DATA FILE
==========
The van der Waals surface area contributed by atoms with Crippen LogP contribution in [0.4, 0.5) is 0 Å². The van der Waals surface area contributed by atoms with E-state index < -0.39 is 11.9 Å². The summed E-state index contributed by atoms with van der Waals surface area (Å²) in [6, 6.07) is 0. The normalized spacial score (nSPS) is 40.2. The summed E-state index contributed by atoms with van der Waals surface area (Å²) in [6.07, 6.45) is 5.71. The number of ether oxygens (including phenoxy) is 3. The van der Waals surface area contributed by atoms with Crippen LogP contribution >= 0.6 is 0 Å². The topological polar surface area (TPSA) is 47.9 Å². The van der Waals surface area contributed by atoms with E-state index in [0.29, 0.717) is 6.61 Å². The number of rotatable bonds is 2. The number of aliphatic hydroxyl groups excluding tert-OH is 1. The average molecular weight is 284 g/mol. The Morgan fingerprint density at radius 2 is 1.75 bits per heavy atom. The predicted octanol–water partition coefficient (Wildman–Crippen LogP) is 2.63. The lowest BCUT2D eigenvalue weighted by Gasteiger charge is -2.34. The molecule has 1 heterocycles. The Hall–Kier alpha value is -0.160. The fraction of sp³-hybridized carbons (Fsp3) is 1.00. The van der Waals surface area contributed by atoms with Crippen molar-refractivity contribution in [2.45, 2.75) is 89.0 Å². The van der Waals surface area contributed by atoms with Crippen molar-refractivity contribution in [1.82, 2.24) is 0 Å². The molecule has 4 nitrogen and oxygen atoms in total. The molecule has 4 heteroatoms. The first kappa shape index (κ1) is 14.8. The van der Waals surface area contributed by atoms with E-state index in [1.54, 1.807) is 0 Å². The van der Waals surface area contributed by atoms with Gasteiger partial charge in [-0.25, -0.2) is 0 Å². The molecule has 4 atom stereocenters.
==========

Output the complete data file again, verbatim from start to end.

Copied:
The van der Waals surface area contributed by atoms with Crippen LogP contribution in [0.4, 0.5) is 0 Å². The van der Waals surface area contributed by atoms with E-state index < -0.39 is 11.9 Å². The summed E-state index contributed by atoms with van der Waals surface area (Å²) in [6, 6.07) is 0. The normalized spacial score (nSPS) is 40.2. The summed E-state index contributed by atoms with van der Waals surface area (Å²) in [6.07, 6.45) is 5.71. The number of ether oxygens (including phenoxy) is 3. The van der Waals surface area contributed by atoms with Crippen LogP contribution >= 0.6 is 0 Å². The topological polar surface area (TPSA) is 47.9 Å². The van der Waals surface area contributed by atoms with E-state index in [0.29, 0.717) is 6.61 Å². The number of rotatable bonds is 2. The number of aliphatic hydroxyl groups excluding tert-OH is 1. The average molecular weight is 284 g/mol. The Morgan fingerprint density at radius 2 is 1.75 bits per heavy atom. The predicted octanol–water partition coefficient (Wildman–Crippen LogP) is 2.63. The lowest BCUT2D eigenvalue weighted by Gasteiger charge is -2.34. The molecule has 1 heterocycles. The Hall–Kier alpha value is -0.160. The fraction of sp³-hybridized carbons (Fsp3) is 1.00. The van der Waals surface area contributed by atoms with Crippen molar-refractivity contribution in [2.45, 2.75) is 89.0 Å². The van der Waals surface area contributed by atoms with Crippen molar-refractivity contribution in [1.82, 2.24) is 0 Å². The molecule has 4 nitrogen and oxygen atoms in total. The molecule has 4 heteroatoms. The first kappa shape index (κ1) is 14.8. The van der Waals surface area contributed by atoms with E-state index in [1.54, 1.807) is 0 Å². The van der Waals surface area contributed by atoms with Gasteiger partial charge in [-0.25, -0.2) is 0 Å². The molecule has 4 atom stereocenters.